The objective of this study is to examine the effect of heat treatment on polycrystalline Ti-50.9 at.%Ni in hot-rolled and cold-drawn states. In particular we examine microstructure, transformation temperatures and mechanical behavior of deformation processed NiTi. The results constitute a fundamental understanding of the effect of heat treatment on thermal/stress induced martensite, which is critical for optimizing the mechanical properties. Deformation processing of the NiTi consisted of hot-rolling, as well as, hot-rolling then cold-drawing. The high temperature of the hot-rolling process caused recrystallization, recovery, and hindered precipitate formation, essentially solutionizing the NiTi. The subsequent cold-drawing induced a high density of dislocations and martensite. Heat treatments were carried out on both materials at various temperatures for 1.5 hours. Transmission Electron Microscopy (TEM) observations revealed that Ti3Ni4 precipitates progressively increased in size and changed their interface with the matrix from being coherent to incoherent with increasing heat treatment temperature. Accompanying the changes in precipitate size and interface coherency, transformation temperatures were observed to systematically shift, leading to the occurrence of the R-phase and multiple-stage transformations. Room temperature stress-strain tests illustrated a variety of mechanical responses for the various heat treatments, from pseudoelasticity to shape memory. The changes in stress-strain behavior are interpreted in terms of shifts in the primary martensite transformation temperatures, rather then the occurrence of the R-phase transformation. The results confirm that Ti3Ni4 precipitates can be used to elicit a desired isothermal stress-strain behavior in polycrystalline NiTi.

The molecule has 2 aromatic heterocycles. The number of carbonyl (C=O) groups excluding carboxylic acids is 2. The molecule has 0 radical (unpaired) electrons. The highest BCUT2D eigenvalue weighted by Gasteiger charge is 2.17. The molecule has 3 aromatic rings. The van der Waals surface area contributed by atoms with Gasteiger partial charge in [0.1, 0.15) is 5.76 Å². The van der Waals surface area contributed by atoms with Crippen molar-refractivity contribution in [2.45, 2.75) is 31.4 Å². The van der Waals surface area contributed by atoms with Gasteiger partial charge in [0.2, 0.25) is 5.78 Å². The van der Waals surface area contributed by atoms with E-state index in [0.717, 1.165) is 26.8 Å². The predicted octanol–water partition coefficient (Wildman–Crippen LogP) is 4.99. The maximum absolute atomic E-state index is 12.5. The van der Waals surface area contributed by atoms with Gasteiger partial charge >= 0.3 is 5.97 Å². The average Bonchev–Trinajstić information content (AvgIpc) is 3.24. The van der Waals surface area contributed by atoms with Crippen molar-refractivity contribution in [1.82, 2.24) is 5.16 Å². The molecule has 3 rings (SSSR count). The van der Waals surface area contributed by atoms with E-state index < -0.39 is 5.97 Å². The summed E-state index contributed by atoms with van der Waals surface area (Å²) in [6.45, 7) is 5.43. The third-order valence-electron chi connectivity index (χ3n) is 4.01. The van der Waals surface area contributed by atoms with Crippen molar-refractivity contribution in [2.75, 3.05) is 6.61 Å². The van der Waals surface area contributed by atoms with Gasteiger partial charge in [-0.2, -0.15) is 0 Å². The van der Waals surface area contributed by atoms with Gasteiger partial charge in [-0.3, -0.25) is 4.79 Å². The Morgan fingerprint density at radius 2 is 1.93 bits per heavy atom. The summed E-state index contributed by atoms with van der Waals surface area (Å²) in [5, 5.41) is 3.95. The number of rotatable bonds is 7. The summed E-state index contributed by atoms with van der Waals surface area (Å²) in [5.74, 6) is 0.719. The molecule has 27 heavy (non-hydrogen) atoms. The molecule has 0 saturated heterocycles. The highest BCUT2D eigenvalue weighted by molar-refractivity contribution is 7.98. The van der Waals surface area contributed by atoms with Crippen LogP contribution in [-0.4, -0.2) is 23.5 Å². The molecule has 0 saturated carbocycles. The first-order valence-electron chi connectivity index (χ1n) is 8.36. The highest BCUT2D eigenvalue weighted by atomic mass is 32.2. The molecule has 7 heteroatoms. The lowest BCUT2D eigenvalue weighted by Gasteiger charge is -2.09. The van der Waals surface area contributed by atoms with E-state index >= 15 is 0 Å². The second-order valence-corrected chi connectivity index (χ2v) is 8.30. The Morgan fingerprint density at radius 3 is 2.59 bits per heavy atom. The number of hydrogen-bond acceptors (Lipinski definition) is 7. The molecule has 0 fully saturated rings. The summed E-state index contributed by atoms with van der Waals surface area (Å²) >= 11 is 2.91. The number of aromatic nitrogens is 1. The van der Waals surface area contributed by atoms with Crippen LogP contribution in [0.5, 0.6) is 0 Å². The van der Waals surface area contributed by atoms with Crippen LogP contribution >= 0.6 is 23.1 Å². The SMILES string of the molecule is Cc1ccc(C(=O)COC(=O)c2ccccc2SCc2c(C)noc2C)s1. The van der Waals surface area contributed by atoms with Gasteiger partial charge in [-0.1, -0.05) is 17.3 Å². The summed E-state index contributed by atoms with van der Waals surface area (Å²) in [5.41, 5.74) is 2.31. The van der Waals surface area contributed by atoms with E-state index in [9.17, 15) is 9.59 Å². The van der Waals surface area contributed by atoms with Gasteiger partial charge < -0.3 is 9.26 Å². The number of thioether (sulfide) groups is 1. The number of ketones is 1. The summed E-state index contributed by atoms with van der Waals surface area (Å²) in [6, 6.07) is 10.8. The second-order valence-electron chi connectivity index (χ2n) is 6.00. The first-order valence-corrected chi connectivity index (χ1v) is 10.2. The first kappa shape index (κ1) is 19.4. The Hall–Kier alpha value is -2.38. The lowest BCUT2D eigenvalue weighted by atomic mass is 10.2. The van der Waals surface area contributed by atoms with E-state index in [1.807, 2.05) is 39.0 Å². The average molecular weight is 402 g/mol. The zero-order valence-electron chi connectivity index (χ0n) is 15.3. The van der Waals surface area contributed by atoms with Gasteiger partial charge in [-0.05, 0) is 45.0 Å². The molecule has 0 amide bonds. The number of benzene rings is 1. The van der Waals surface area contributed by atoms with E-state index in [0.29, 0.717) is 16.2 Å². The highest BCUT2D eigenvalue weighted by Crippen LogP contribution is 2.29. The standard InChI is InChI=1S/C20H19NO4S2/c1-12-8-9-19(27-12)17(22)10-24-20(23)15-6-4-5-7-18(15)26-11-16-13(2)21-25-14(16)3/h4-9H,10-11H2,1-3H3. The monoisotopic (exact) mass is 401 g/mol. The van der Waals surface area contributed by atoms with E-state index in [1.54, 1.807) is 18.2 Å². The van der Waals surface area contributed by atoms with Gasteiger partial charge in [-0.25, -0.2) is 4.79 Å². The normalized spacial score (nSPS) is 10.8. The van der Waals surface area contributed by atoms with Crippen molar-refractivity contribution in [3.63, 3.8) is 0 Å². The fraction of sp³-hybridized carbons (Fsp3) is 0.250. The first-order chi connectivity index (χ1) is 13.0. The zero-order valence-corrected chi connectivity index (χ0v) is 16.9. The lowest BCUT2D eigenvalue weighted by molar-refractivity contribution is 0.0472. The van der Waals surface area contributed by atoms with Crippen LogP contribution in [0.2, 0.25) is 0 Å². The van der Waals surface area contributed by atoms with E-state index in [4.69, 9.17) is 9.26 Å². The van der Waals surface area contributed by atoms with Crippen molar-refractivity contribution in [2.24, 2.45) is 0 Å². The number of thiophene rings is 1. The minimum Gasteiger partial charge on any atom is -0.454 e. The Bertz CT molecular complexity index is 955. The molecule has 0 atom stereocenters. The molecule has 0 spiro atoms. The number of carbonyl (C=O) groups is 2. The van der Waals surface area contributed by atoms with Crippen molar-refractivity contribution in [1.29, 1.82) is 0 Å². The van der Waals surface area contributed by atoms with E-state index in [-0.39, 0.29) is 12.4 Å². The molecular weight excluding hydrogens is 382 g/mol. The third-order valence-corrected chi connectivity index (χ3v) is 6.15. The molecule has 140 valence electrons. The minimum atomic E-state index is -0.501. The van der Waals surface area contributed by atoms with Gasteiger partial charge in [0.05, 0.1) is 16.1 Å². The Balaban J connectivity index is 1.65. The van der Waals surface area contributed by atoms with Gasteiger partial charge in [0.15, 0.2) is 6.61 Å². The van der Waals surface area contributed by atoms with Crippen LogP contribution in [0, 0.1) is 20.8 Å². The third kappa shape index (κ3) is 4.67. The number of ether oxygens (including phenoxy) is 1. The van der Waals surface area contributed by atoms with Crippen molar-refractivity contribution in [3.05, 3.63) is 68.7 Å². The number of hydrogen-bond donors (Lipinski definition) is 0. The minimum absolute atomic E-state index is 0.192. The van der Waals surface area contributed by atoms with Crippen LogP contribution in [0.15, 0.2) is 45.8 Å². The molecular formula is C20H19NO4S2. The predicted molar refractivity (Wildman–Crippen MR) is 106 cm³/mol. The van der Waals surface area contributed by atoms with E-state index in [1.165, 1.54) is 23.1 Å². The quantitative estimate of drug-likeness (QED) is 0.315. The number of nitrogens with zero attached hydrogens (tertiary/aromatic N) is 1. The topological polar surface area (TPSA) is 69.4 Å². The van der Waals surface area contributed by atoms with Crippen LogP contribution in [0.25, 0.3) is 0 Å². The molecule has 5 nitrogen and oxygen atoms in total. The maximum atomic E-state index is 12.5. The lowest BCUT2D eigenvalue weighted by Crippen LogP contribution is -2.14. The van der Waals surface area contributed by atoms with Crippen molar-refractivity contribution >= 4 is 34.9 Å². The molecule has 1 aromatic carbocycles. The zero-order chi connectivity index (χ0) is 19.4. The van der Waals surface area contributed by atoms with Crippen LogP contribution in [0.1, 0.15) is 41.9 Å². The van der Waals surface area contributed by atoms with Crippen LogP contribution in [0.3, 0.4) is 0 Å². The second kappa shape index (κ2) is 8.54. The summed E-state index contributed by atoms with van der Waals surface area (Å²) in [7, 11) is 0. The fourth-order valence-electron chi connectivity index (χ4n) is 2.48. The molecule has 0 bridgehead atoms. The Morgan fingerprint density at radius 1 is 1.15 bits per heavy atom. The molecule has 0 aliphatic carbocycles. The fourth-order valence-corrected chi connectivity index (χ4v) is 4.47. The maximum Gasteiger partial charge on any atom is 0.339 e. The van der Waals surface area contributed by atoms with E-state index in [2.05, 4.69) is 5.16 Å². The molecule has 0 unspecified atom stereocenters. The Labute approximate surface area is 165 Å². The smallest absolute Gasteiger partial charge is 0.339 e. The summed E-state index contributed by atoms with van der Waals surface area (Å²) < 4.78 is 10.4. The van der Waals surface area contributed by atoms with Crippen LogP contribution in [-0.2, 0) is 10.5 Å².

|Title of host publication||Medical Device Materials II|
|Subtitle of host publication||Proceedings of Materials and Processes for Medical Devices 2004|
|Editors||Michael Helmus, Dana Medlin|
|Publication status||Published - 2005|